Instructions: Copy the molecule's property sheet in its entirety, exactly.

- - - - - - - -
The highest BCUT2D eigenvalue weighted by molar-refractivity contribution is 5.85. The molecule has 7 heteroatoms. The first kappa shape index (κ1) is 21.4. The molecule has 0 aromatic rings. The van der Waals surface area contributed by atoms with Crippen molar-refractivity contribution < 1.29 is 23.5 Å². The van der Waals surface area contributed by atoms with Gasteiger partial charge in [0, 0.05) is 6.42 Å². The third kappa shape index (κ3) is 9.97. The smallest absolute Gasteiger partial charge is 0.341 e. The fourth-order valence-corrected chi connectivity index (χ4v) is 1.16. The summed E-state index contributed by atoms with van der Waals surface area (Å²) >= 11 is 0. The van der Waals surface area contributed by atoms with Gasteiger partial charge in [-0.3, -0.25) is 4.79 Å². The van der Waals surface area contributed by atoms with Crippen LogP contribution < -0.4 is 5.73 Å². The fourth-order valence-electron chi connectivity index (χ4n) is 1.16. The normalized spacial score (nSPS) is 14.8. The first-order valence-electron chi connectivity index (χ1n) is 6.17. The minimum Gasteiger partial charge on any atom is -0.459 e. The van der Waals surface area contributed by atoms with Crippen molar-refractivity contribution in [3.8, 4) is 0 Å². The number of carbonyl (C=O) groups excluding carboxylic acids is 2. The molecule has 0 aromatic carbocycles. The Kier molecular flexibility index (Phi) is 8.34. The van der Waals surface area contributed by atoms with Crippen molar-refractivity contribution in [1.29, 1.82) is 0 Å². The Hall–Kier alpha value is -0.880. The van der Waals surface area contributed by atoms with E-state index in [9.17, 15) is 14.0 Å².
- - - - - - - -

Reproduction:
The highest BCUT2D eigenvalue weighted by molar-refractivity contribution is 5.85. The molecule has 7 heteroatoms. The first kappa shape index (κ1) is 21.4. The molecule has 0 aromatic rings. The van der Waals surface area contributed by atoms with Crippen molar-refractivity contribution < 1.29 is 23.5 Å². The van der Waals surface area contributed by atoms with Gasteiger partial charge in [0, 0.05) is 6.42 Å². The third kappa shape index (κ3) is 9.97. The smallest absolute Gasteiger partial charge is 0.341 e. The fourth-order valence-corrected chi connectivity index (χ4v) is 1.16. The summed E-state index contributed by atoms with van der Waals surface area (Å²) >= 11 is 0. The van der Waals surface area contributed by atoms with Gasteiger partial charge in [-0.3, -0.25) is 4.79 Å². The van der Waals surface area contributed by atoms with Crippen LogP contribution < -0.4 is 5.73 Å². The fourth-order valence-electron chi connectivity index (χ4n) is 1.16. The normalized spacial score (nSPS) is 14.8. The first-order valence-electron chi connectivity index (χ1n) is 6.17. The minimum Gasteiger partial charge on any atom is -0.459 e. The van der Waals surface area contributed by atoms with Crippen molar-refractivity contribution in [3.8, 4) is 0 Å². The number of carbonyl (C=O) groups excluding carboxylic acids is 2. The molecule has 0 aromatic carbocycles. The Kier molecular flexibility index (Phi) is 8.34. The van der Waals surface area contributed by atoms with Crippen molar-refractivity contribution in [1.29, 1.82) is 0 Å². The Hall–Kier alpha value is -0.880. The van der Waals surface area contributed by atoms with E-state index in [9.17, 15) is 14.0 Å².